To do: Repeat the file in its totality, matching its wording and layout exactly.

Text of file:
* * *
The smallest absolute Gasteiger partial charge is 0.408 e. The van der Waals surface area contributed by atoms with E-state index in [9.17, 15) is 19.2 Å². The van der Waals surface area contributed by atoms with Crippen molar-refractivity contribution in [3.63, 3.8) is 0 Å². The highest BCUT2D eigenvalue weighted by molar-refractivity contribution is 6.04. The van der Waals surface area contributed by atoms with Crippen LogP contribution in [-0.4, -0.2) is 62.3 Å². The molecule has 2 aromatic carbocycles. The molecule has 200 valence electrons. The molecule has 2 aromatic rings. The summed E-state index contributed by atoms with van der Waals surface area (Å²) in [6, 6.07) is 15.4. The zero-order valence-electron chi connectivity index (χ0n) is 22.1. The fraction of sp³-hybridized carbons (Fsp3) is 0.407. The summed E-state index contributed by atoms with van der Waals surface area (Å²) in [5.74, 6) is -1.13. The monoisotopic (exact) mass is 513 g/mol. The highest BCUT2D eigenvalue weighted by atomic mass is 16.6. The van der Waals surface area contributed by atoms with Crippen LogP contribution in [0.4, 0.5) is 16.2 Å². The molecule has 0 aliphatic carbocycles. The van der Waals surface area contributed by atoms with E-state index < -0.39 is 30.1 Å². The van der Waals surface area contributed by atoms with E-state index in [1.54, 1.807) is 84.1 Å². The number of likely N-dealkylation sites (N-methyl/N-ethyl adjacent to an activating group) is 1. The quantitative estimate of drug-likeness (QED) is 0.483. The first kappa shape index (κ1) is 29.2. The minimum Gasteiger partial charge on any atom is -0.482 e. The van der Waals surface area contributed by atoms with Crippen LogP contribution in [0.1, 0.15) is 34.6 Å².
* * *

The smallest absolute Gasteiger partial charge is 0.408 e. The van der Waals surface area contributed by atoms with E-state index in [9.17, 15) is 19.2 Å². The van der Waals surface area contributed by atoms with Crippen molar-refractivity contribution in [3.63, 3.8) is 0 Å². The highest BCUT2D eigenvalue weighted by molar-refractivity contribution is 6.04. The van der Waals surface area contributed by atoms with Crippen LogP contribution in [-0.4, -0.2) is 62.3 Å². The molecule has 2 aromatic carbocycles. The molecule has 200 valence electrons. The molecule has 2 aromatic rings. The summed E-state index contributed by atoms with van der Waals surface area (Å²) in [6, 6.07) is 15.4. The zero-order valence-electron chi connectivity index (χ0n) is 22.1. The fraction of sp³-hybridized carbons (Fsp3) is 0.407. The summed E-state index contributed by atoms with van der Waals surface area (Å²) in [5.74, 6) is -1.13. The monoisotopic (exact) mass is 513 g/mol. The highest BCUT2D eigenvalue weighted by atomic mass is 16.6. The van der Waals surface area contributed by atoms with Crippen LogP contribution in [0.4, 0.5) is 16.2 Å². The molecule has 0 aliphatic carbocycles. The van der Waals surface area contributed by atoms with E-state index < -0.39 is 30.1 Å². The van der Waals surface area contributed by atoms with E-state index in [1.54, 1.807) is 84.1 Å². The number of likely N-dealkylation sites (N-methyl/N-ethyl adjacent to an activating group) is 1. The quantitative estimate of drug-likeness (QED) is 0.483. The first kappa shape index (κ1) is 29.2. The minimum Gasteiger partial charge on any atom is -0.482 e. The van der Waals surface area contributed by atoms with Crippen LogP contribution in [0.1, 0.15) is 34.6 Å².